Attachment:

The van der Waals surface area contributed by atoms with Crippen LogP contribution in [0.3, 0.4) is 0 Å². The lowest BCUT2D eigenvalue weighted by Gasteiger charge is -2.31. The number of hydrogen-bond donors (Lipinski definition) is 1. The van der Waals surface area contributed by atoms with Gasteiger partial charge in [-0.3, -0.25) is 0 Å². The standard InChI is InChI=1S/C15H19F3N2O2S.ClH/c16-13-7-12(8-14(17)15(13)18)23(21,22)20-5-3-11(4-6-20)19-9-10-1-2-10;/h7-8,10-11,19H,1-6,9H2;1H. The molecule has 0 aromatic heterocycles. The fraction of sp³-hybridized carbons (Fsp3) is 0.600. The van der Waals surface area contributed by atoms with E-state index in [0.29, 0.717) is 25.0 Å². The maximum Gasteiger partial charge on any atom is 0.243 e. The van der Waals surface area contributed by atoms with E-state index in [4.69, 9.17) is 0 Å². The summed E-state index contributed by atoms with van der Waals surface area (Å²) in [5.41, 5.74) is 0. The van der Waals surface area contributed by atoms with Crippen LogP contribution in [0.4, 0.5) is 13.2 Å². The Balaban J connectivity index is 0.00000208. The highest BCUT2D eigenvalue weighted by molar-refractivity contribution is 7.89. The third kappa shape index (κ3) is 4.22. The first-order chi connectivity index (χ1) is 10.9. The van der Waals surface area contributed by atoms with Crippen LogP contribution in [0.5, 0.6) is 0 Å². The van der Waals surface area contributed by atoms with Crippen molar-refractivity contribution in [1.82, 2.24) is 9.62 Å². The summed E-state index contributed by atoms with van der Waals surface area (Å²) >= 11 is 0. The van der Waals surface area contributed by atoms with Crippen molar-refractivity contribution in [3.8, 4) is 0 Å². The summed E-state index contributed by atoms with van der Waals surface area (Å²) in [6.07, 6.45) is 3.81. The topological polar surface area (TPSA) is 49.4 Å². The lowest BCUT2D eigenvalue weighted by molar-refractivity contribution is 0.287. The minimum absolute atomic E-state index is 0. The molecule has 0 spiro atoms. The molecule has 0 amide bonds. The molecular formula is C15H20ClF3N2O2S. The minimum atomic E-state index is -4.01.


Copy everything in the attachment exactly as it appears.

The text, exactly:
The van der Waals surface area contributed by atoms with Crippen LogP contribution in [0.3, 0.4) is 0 Å². The lowest BCUT2D eigenvalue weighted by Gasteiger charge is -2.31. The number of hydrogen-bond donors (Lipinski definition) is 1. The van der Waals surface area contributed by atoms with Gasteiger partial charge in [-0.3, -0.25) is 0 Å². The standard InChI is InChI=1S/C15H19F3N2O2S.ClH/c16-13-7-12(8-14(17)15(13)18)23(21,22)20-5-3-11(4-6-20)19-9-10-1-2-10;/h7-8,10-11,19H,1-6,9H2;1H. The molecule has 0 aromatic heterocycles. The fraction of sp³-hybridized carbons (Fsp3) is 0.600. The van der Waals surface area contributed by atoms with E-state index in [0.29, 0.717) is 25.0 Å². The maximum Gasteiger partial charge on any atom is 0.243 e. The van der Waals surface area contributed by atoms with E-state index in [4.69, 9.17) is 0 Å². The summed E-state index contributed by atoms with van der Waals surface area (Å²) in [5.41, 5.74) is 0. The van der Waals surface area contributed by atoms with Crippen LogP contribution in [0.4, 0.5) is 13.2 Å². The Balaban J connectivity index is 0.00000208. The highest BCUT2D eigenvalue weighted by molar-refractivity contribution is 7.89. The third kappa shape index (κ3) is 4.22. The first-order chi connectivity index (χ1) is 10.9. The van der Waals surface area contributed by atoms with Crippen LogP contribution in [0.5, 0.6) is 0 Å². The van der Waals surface area contributed by atoms with Crippen molar-refractivity contribution in [1.82, 2.24) is 9.62 Å². The summed E-state index contributed by atoms with van der Waals surface area (Å²) >= 11 is 0. The van der Waals surface area contributed by atoms with Crippen molar-refractivity contribution in [3.8, 4) is 0 Å². The summed E-state index contributed by atoms with van der Waals surface area (Å²) in [6.07, 6.45) is 3.81. The topological polar surface area (TPSA) is 49.4 Å². The lowest BCUT2D eigenvalue weighted by molar-refractivity contribution is 0.287. The minimum absolute atomic E-state index is 0. The molecule has 0 spiro atoms. The molecule has 0 amide bonds. The molecular formula is C15H20ClF3N2O2S. The minimum atomic E-state index is -4.01.